MM When I was making the silicone creatures it became a very intimate process. They are built up of many thin layers, and therefore required a lot of time and effort to bring to life. At moments I had to do small surgery like invasions into the creatures; it felt almost as if I was treating a living entity. The process raised this ambiguous feeling of being attached emotionally to objects. Time and effort is always required for intimacy to grow, and yes, this seems to be prioritised less and less in our daily lives.
J-PW Did working on these pieces change any of your opinions towards technology? Do you think machines can truly learn to become human?
SD I would say that generally I am excited about technology and it’s incredible potential to transform the way that we live. I guess that like many other things though, the potential could be used to do good or bad and not everyone agrees on what the good or the bad is. What is alarming is the speed of change and how little time we have to evaluate before the next colossal leap. Personally, I’m not so terrified of how machines develop or whether they can become human, what concerns me is how our increased dependence on machines affects human development and relationships.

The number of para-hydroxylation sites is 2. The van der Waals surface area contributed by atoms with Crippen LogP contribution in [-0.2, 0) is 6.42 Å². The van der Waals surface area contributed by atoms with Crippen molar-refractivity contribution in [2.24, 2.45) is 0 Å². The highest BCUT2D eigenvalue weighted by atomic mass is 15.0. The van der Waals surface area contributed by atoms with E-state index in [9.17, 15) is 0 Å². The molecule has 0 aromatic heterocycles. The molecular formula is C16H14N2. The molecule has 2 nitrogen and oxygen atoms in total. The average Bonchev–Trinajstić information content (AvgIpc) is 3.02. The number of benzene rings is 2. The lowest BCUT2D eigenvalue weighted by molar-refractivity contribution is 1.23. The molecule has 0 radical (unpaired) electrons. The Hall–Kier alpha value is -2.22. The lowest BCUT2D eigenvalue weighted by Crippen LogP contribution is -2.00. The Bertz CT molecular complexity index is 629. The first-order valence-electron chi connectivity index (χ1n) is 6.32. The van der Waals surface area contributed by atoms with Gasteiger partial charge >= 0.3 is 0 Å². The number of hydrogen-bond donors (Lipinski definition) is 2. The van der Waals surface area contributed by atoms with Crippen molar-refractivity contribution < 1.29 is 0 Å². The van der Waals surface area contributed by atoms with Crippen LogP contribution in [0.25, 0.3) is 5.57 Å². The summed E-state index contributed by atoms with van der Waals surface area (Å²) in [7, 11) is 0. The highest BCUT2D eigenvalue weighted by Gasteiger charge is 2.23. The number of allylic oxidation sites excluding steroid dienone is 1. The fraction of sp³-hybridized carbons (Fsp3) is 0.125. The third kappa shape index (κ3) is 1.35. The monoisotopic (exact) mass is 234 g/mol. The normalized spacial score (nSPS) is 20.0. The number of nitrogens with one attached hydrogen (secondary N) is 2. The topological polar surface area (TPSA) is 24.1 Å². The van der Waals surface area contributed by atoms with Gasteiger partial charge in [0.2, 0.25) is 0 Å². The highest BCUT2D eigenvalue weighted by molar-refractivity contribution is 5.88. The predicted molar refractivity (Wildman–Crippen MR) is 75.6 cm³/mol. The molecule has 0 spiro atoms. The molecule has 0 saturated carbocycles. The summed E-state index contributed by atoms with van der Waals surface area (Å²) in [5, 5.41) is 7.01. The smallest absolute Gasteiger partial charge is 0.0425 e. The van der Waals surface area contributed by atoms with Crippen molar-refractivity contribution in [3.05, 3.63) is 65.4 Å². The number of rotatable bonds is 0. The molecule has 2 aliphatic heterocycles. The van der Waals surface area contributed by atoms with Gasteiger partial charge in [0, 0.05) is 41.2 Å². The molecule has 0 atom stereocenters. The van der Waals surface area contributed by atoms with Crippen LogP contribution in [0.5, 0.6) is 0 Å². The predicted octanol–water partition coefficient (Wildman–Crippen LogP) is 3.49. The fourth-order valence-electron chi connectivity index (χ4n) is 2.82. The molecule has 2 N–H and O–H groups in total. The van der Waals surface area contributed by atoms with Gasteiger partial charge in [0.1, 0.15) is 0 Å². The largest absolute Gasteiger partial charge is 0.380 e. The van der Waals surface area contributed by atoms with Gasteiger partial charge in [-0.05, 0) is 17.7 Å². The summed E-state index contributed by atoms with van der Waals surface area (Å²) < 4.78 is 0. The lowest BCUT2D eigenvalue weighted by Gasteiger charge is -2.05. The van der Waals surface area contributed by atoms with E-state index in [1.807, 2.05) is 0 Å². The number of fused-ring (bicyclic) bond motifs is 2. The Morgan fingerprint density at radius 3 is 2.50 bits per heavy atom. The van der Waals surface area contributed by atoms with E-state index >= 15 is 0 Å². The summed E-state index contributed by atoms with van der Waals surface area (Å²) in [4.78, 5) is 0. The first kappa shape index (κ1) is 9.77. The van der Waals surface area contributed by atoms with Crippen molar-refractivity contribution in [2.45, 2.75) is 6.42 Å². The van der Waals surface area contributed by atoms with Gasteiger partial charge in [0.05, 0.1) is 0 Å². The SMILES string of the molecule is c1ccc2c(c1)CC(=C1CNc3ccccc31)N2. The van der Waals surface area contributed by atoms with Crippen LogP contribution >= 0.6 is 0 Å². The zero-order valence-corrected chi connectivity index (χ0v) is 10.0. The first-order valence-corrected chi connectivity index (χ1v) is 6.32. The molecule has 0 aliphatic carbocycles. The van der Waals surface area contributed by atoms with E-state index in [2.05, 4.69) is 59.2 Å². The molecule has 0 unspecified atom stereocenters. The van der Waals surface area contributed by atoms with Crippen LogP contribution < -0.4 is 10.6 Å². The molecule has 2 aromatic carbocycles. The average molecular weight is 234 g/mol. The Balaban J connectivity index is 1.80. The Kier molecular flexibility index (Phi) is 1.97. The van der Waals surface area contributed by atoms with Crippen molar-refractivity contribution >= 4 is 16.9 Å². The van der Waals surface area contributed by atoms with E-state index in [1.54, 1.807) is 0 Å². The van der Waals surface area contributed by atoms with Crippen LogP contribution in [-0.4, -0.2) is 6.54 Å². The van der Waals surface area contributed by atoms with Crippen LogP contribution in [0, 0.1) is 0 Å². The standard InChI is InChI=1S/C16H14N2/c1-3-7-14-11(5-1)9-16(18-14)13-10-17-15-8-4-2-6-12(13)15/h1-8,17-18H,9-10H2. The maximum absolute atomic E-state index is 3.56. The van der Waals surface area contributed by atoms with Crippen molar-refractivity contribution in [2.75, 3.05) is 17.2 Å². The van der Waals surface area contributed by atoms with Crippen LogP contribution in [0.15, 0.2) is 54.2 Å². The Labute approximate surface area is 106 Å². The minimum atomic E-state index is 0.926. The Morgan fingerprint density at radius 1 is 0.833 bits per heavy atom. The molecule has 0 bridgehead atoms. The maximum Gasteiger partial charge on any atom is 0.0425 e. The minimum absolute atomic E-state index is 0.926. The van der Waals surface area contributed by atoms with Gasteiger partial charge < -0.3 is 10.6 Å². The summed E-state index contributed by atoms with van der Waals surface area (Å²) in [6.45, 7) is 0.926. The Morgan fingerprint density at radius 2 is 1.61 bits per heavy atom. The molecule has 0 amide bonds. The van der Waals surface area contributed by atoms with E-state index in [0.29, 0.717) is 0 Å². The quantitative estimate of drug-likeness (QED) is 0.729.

MM It’s quite a question. I think I have become more open-minded to the fact that machines can replace humans in many ways, even with providing intimacy and physical contact. Humans are very adaptable – I don’t even notice most on the contact I have with artificial intelligence as it just seems so natural. Still, I maybe naïve, but I do deeply believe (or hope?) that we humans have a level of consciousness that machines can never replace. But this might just be based upon a fear of the results of such a shift. Maybe the reality is that it will take humanity so long to understand and mimic this unique human consciousness that it remains out of reach. ◉